u The sinoatrial (SA) node, located in the right atrium of your heart
u The atrioventricular (AV) node, located on the interatrial septum close to the tricuspid valve
u The His-Purkinje system, located along the walls of your heart's ventricles
A heartbeat is a complex series of events. These events take place inside and around your heart. A heartbeat is a single cycle in which your heart's chambers relax and contract to pump blood. This cycle includes the opening and closing of the inlet and outlet valves of the right and left ventricles of your heart.
Each heartbeat has two basic parts: diastole and systole. During diastole, the atria and ventricles of your heart relax and begin to fill with blood.
At the end of diastole, your heart's atria contract (atrial systole) and pump blood into the ventricles. The atria then begin to relax. Your heart's ventricles then contract (ventricular systole), pumping blood out of your heart.
Each beat of your heart is set in motion by an electrical signal from within your heart muscle. In a normal, healthy heart, each beat begins with a signal from the SA node. This is why the SA node sometimes is called your heart's natural pacemaker. Your pulse, or heart rate, is the number of signals the SA node produces per minute.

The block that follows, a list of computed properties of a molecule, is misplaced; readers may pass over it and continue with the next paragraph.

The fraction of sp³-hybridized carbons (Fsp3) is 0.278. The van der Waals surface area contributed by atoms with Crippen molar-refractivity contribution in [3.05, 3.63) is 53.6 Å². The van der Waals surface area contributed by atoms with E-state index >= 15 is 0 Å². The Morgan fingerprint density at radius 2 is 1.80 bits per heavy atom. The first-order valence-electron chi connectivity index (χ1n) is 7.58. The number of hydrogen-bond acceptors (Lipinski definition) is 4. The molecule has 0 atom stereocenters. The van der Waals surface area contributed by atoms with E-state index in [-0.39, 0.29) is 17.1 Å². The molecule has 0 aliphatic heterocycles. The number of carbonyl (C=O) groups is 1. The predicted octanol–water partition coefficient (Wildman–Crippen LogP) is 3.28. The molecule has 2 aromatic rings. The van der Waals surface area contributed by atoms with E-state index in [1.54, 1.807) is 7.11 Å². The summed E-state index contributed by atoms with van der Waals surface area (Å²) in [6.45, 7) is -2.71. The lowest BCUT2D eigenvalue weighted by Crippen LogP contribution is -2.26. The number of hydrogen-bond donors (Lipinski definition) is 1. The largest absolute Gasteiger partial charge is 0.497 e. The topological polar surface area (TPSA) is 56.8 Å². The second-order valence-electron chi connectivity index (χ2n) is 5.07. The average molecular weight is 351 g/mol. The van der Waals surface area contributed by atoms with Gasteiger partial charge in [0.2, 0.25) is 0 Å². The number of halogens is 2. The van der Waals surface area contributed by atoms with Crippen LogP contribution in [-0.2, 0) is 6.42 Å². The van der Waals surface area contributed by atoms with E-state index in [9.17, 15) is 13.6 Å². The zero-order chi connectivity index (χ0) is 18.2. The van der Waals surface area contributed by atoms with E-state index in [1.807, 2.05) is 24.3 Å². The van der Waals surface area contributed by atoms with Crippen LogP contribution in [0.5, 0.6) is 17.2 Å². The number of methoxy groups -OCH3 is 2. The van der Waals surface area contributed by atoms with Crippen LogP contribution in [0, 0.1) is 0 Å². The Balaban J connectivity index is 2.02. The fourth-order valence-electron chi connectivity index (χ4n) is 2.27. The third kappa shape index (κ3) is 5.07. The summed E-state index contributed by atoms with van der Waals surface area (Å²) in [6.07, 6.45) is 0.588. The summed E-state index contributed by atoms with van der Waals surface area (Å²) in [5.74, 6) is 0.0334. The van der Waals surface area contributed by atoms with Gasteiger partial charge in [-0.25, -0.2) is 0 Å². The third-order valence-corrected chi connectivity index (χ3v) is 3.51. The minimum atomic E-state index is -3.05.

The signal is generated as the vena cavae fill your heart's right atrium with blood from other parts of your body. The signal spreads across the cells of your heart's right and left atria.
This signal causes the atria to contract. This action pushes blood through the open valves from the atria into both ventricles.
The signal arrives at the AV node near the ventricles. It slows for an instant to allow your heart's right and left ventricles to fill with blood. The signal is released and moves along a pathway called the bundle of His, which is located in the walls of your heart's ventricles.
From the bundle of His, the signal fibers divide into left and right bundle branches through the Purkinje fibers. These fibers connect directly to the cells in the walls of your heart's left and right ventricles (see yellow on the picture in the animation).
The signal spreads across the cells of your ventricle walls, and both ventricles contract. However, this doesn't happen at exactly the same moment.
The left ventricle contracts an instant before the right ventricle. This pushes blood through the pulmonary valve (for the right ventricle) to your lungs, and through the aortic valve (for the left ventricle) to the rest of your body.
As the signal passes, the walls of the ventricles relax and await the next signal.
This process continues over and over as the atria refill with blood and more electrical signals come from the SA node. __